Rev. Vernon Macy, 91, passed away August 3, 2017, in Hastings, Mich. He was a former UB missionary in Honduras and a pastor in Michigan.

Visitation time: 5-8 pm Thursday, August 10, 2017.
Funeral: 12:30 pm Friday, August 11, 2017. Visitation one hour beforehand.
Visitation and funeral location: Hastings Baptist Church, 309 E. Woodlawn Ave., Hastings, MI 49058.

Vernon Macy became a Christian at a youth camp. He met his first wife, Veryl, while attending Taylor University in Upland, Ind. They were married in 1948 and adopted two children. While in college he sensed God calling him to mission work, specifically to Spanish-speaking people, so he took two years of college Spanish and waited for God to open a door.

He went on to earn a degree in elementary education from Michigan State University, while also pastoring local UB churches, including Lake Odessa and Woodbury. Then God opened a door to Honduras. They arrived in La Ceiba, Honduras, in August 1955, and served there until 1959, mostly in the city of Tela–pastoring the church there, and doing evangelism in surrounding villages. They then returned to Michigan and continued pastoring churches.

Veryl Macy died of cancer in 1985. In 1986, Vernon married Evaline Koutz, the widow of a minister, and they were married for 19 years; she passed away in 2015.

In 1988, Stan and Vicki Snider were UB missionaries living in Mattru, Sierra Leone. On July 6, they rejoiced as Vicki gave birth to a baby girl, Cathryn. But during the week of August 1, Vicki fell ill with fever. The hospital staff kept a very close watch on her. Then, on August 6, Vicki suddenly slipped into a coma.

The next day, a Sunday, Vicki was transported to Freetown, and on Monday a chartered Lear Jet air ambulance flew her to the Netherlands, where she was admitted to the respected Harbour Hospital and Institute for Tropical Medicine in Rotterdam. Just eleven weeks before, UB missionary Patti Stone had died there. Now, the same medical staff who treated Patti now cared for Vicki.

The initial diagnosis was Fulminant Hepatitis A, the same illness that killed Patti. Vicki’s liver was not functioning properly, and doctors feared she wouldn’t survive.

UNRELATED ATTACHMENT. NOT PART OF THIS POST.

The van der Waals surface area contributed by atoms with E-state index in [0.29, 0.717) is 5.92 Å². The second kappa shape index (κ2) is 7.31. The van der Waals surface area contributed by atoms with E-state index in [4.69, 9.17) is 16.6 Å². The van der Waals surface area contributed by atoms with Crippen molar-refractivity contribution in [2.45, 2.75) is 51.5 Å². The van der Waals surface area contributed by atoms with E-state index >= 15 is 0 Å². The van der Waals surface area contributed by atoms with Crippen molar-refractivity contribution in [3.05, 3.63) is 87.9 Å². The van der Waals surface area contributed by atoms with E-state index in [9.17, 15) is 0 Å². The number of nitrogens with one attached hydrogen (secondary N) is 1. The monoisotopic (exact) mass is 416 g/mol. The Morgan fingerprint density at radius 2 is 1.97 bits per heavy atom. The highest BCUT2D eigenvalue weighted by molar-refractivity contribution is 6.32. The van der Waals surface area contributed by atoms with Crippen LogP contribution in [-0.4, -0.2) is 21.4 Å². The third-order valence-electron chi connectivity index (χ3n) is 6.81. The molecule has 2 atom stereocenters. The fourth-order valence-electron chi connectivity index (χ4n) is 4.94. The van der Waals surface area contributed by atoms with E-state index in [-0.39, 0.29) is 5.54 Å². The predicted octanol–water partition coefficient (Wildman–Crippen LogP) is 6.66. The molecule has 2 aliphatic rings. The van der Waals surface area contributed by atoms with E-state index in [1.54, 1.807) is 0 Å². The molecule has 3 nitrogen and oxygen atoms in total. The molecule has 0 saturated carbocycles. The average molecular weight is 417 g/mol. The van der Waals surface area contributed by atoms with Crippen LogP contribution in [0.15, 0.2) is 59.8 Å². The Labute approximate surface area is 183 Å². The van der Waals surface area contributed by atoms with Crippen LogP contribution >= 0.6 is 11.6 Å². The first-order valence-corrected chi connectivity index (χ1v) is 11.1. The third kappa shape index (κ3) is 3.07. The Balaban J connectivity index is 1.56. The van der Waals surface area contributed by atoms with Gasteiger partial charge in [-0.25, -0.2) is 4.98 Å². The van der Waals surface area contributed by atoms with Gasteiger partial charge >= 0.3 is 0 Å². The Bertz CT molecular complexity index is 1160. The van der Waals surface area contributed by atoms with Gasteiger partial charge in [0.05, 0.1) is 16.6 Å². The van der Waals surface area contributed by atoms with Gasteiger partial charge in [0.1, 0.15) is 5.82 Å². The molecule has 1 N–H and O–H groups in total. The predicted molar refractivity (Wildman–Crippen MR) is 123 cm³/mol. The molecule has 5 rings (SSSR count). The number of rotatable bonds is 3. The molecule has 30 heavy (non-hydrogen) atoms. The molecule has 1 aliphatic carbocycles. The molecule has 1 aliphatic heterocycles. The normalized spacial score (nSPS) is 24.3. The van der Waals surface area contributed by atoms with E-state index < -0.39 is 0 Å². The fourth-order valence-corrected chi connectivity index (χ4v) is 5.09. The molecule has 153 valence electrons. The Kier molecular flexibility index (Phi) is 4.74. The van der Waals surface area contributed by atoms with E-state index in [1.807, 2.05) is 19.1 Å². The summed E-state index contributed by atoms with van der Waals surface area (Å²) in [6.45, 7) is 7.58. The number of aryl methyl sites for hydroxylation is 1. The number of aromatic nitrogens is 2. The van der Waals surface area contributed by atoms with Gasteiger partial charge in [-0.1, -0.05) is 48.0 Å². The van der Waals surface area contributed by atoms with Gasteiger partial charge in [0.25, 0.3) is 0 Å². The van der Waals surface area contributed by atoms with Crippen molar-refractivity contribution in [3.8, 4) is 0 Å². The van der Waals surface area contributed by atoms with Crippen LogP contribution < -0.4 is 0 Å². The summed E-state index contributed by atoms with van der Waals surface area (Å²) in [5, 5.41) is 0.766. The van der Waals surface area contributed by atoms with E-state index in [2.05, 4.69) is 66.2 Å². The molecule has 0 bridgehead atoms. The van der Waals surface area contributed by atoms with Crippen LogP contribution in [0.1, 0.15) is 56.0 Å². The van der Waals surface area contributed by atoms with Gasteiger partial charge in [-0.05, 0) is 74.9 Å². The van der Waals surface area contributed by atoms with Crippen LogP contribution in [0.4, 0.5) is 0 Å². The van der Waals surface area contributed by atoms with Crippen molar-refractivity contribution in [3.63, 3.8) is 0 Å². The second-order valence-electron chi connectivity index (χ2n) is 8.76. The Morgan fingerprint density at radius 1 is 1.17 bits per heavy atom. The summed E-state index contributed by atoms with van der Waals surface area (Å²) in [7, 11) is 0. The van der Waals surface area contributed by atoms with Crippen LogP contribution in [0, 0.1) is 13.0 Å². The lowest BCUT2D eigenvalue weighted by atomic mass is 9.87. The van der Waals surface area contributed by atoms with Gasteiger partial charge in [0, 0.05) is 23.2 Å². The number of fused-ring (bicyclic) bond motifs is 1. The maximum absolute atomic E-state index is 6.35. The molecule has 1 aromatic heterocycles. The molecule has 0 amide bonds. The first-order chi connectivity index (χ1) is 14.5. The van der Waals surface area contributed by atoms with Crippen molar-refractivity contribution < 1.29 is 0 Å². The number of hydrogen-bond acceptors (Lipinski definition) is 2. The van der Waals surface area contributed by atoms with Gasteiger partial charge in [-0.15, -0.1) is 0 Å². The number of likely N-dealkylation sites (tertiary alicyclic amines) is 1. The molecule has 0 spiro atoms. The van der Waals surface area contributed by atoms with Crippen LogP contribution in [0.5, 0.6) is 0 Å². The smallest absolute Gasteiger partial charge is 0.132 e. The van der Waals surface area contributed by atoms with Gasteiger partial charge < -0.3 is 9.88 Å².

Meanwhile, Christians across the US and Canada prayed for Vicki. Within a few days, reports came of slight improvement. By Tuesday, August 16, Vicki had been moved out of the Intensive Care Unit to her own private room. It was mostly uphill from there. Stan, Vicki, and newborn Cathryn spent five weeks in Rotterdam. On September 11, 1988, they flew back to their home in Toronto.

Stan returned to Sierra Leone in November 1988 to assist with some mechanical problems and stayed for six weeks. The entire family returned to Sierra Leone on March 21, 1989.

Bishop Jerry Datema reported that during the 1989-1993 quadrennium, UB people gave $150,00 to help pay the medical and emergency evacuation costs for Patti Stone and Vicki Snider.

Clarence and Erma Carlson and children.

Clarence and Erma Carlson and children.

On August 4, 1942, Clarence Carlson boarded an Egyptian cargo ship in Freetown, Sierra Leone, to begin the journey back to the United States. War was on, and German submarines roamed the Atlantic Ocean. Two years before, when he sailed for Africa, the US was not in the war; it was still dangerous, but Americans were not targets. Now they were.

Carlson had already spent nearly 12 years in Sierra Leone. He and his wife, Erma, and two children left in 1938; Erma and both children were sick, but especially Erma–it would take her several months to recover. Back in the States, they were well aware of the need for leadership in Sierra Leone. They prayed about it for severa months, and finally decided there was only one thing to do. Clarence would return to Sierra Leone by himself.

Carlson wrote in the Missionary Monthly publication, “It is not easy to look forward to the separation of our family, but on the other hand, we could not be happy with this burden on our hearts. We shall both be happy in the knowledge that we are obeying what we believe to be the will of God for us.”

Dr. Leslie and Carolyn Huntley, who were stationed at Gbangbaia, later said of Carlson, “He was so gentle and genuine in his love and concern for all….He loved people, especially his wife and family, but he was a true Christian leader for our African workers.”

After two years, it was time to leave. The only other passenger on that Egyptian cargo ship was a correspondent with the International News Service. They slept in their clothes, with the cabin doors open and life preservers handy. They had an escort for the first two days, but then the ship was on its own. Upon reaching Trinidad in the West Indies, they joined a convoy for the rest of the journey to New York City, arriving on September 12.

Two of Floy Mulkey's missionary photos.

Two of Floy Mulkey’s missionary photos.

On August 3, 1970, Floy Mulkey finished her fifth and final term as a missionary in Sierra Leone. A Huntington College graduate, Floy spent 19 years, 1951-1970, teaching in our high schools and serving in the Sierra Leone national office.

Floy entered missionary service the same year as Bethel Mote, who served in Sierra Leone 1951-1973 (one more term than Floy). They traveled together a number of times, prompting Missions Director George Fleming to describe them as “twins.”

Floy Mulkey passed away January 21, 1996, in her hometown of Philomath, Oregon.

Phyllis Meadows, the widow of former bishop Clyde W. Meadows, passed away early in the morning of July 31, 2017. She was 96 years old.

A memorial service will be held on September 9 (the same day Dr. Meadows died in 1999 at age 98) in the Columbus, Ohio, area. Details will be posted when they become available.

Clyde and Phyllis were married in 1980. Dr. Meadows’ first wife, Mabel, passed away in 1979.